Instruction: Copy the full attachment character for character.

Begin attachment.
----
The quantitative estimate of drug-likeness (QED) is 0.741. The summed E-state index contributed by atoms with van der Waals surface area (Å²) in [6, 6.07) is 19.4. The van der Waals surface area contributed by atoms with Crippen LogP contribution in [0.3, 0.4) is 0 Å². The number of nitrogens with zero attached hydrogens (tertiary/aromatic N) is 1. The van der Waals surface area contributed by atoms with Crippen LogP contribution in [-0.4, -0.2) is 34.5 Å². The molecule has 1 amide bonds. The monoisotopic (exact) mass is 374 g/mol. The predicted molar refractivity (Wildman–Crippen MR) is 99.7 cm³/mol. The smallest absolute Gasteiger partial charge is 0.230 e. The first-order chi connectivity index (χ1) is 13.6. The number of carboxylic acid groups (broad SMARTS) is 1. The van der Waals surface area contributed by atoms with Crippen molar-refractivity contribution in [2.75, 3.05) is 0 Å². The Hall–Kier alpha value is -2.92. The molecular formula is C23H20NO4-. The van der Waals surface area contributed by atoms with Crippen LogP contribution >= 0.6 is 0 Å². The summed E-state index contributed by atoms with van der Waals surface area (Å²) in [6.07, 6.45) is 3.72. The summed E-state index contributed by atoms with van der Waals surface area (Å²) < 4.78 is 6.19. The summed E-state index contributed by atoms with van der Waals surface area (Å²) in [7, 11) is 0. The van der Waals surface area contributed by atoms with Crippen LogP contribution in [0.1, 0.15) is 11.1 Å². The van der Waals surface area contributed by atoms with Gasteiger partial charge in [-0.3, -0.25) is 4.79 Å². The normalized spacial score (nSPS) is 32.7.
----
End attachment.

The quantitative estimate of drug-likeness (QED) is 0.741. The summed E-state index contributed by atoms with van der Waals surface area (Å²) in [6, 6.07) is 19.4. The van der Waals surface area contributed by atoms with Crippen LogP contribution in [0.3, 0.4) is 0 Å². The number of nitrogens with zero attached hydrogens (tertiary/aromatic N) is 1. The van der Waals surface area contributed by atoms with Crippen LogP contribution in [-0.4, -0.2) is 34.5 Å². The molecule has 1 amide bonds. The monoisotopic (exact) mass is 374 g/mol. The predicted molar refractivity (Wildman–Crippen MR) is 99.7 cm³/mol. The smallest absolute Gasteiger partial charge is 0.230 e. The first-order chi connectivity index (χ1) is 13.6. The number of carboxylic acid groups (broad SMARTS) is 1. The van der Waals surface area contributed by atoms with Crippen molar-refractivity contribution in [2.75, 3.05) is 0 Å². The Hall–Kier alpha value is -2.92. The molecular formula is C23H20NO4-. The van der Waals surface area contributed by atoms with Crippen LogP contribution >= 0.6 is 0 Å². The summed E-state index contributed by atoms with van der Waals surface area (Å²) in [6.07, 6.45) is 3.72. The summed E-state index contributed by atoms with van der Waals surface area (Å²) < 4.78 is 6.19. The summed E-state index contributed by atoms with van der Waals surface area (Å²) in [7, 11) is 0. The van der Waals surface area contributed by atoms with Crippen LogP contribution in [0.1, 0.15) is 11.1 Å². The van der Waals surface area contributed by atoms with Gasteiger partial charge in [-0.3, -0.25) is 4.79 Å². The normalized spacial score (nSPS) is 32.7.